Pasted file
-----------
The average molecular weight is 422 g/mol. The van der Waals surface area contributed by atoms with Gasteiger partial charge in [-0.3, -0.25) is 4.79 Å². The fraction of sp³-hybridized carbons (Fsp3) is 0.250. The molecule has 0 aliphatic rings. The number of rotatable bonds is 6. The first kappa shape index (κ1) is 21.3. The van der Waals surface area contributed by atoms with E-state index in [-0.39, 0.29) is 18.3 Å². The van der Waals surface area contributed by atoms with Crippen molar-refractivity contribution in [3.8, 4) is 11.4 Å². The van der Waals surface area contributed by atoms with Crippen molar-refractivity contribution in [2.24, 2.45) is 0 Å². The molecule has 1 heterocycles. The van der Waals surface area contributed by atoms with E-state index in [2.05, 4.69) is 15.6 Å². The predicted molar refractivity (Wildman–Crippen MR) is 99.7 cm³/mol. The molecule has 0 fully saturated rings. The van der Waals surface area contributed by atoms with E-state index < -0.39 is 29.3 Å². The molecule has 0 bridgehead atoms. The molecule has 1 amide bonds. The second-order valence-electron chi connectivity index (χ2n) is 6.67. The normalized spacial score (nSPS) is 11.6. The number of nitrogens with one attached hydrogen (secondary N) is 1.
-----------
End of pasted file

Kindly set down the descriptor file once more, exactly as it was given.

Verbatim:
The average molecular weight is 422 g/mol. The van der Waals surface area contributed by atoms with Gasteiger partial charge in [-0.3, -0.25) is 4.79 Å². The fraction of sp³-hybridized carbons (Fsp3) is 0.250. The molecule has 0 aliphatic rings. The number of rotatable bonds is 6. The first kappa shape index (κ1) is 21.3. The van der Waals surface area contributed by atoms with E-state index in [-0.39, 0.29) is 18.3 Å². The van der Waals surface area contributed by atoms with Crippen molar-refractivity contribution in [3.8, 4) is 11.4 Å². The van der Waals surface area contributed by atoms with Crippen molar-refractivity contribution in [2.24, 2.45) is 0 Å². The molecule has 1 heterocycles. The van der Waals surface area contributed by atoms with E-state index in [2.05, 4.69) is 15.6 Å². The predicted molar refractivity (Wildman–Crippen MR) is 99.7 cm³/mol. The molecule has 0 fully saturated rings. The van der Waals surface area contributed by atoms with E-state index < -0.39 is 29.3 Å². The molecule has 0 bridgehead atoms. The molecule has 1 amide bonds. The second-order valence-electron chi connectivity index (χ2n) is 6.67. The normalized spacial score (nSPS) is 11.6. The number of nitrogens with one attached hydrogen (secondary N) is 1.